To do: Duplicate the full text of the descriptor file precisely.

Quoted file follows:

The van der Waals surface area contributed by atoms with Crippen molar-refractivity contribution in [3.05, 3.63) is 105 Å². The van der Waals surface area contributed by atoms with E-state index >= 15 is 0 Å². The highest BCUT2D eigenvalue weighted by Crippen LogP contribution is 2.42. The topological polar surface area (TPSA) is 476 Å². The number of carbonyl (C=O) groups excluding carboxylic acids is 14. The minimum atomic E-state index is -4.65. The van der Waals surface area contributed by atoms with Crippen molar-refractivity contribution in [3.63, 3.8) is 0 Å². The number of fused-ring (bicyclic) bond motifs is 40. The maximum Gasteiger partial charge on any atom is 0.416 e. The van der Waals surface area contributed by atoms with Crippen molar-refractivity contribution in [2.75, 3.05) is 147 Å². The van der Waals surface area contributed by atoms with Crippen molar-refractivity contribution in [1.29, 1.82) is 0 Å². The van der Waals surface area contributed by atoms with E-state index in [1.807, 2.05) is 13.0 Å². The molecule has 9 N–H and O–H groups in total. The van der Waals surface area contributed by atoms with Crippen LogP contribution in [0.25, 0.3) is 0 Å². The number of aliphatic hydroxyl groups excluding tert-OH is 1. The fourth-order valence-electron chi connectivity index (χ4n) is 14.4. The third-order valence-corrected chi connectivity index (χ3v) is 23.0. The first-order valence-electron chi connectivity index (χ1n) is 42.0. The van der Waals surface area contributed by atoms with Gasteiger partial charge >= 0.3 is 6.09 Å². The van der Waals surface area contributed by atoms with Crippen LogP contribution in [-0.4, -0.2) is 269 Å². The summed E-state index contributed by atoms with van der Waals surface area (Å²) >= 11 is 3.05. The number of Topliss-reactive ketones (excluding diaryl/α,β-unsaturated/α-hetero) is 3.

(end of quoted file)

The van der Waals surface area contributed by atoms with Crippen molar-refractivity contribution in [3.05, 3.63) is 105 Å². The van der Waals surface area contributed by atoms with E-state index >= 15 is 0 Å². The highest BCUT2D eigenvalue weighted by Crippen LogP contribution is 2.42. The topological polar surface area (TPSA) is 476 Å². The number of carbonyl (C=O) groups excluding carboxylic acids is 14. The minimum atomic E-state index is -4.65. The van der Waals surface area contributed by atoms with Crippen molar-refractivity contribution in [3.63, 3.8) is 0 Å². The number of fused-ring (bicyclic) bond motifs is 40. The maximum Gasteiger partial charge on any atom is 0.416 e. The van der Waals surface area contributed by atoms with Crippen molar-refractivity contribution in [2.75, 3.05) is 147 Å². The van der Waals surface area contributed by atoms with Crippen molar-refractivity contribution in [1.29, 1.82) is 0 Å². The van der Waals surface area contributed by atoms with E-state index in [1.807, 2.05) is 13.0 Å². The molecule has 9 N–H and O–H groups in total. The van der Waals surface area contributed by atoms with Crippen LogP contribution in [0.25, 0.3) is 0 Å². The number of aliphatic hydroxyl groups excluding tert-OH is 1. The fourth-order valence-electron chi connectivity index (χ4n) is 14.4. The third-order valence-corrected chi connectivity index (χ3v) is 23.0. The first-order valence-electron chi connectivity index (χ1n) is 42.0. The van der Waals surface area contributed by atoms with Gasteiger partial charge >= 0.3 is 6.09 Å². The van der Waals surface area contributed by atoms with Crippen LogP contribution in [-0.4, -0.2) is 269 Å². The summed E-state index contributed by atoms with van der Waals surface area (Å²) >= 11 is 3.05. The number of Topliss-reactive ketones (excluding diaryl/α,β-unsaturated/α-hetero) is 3.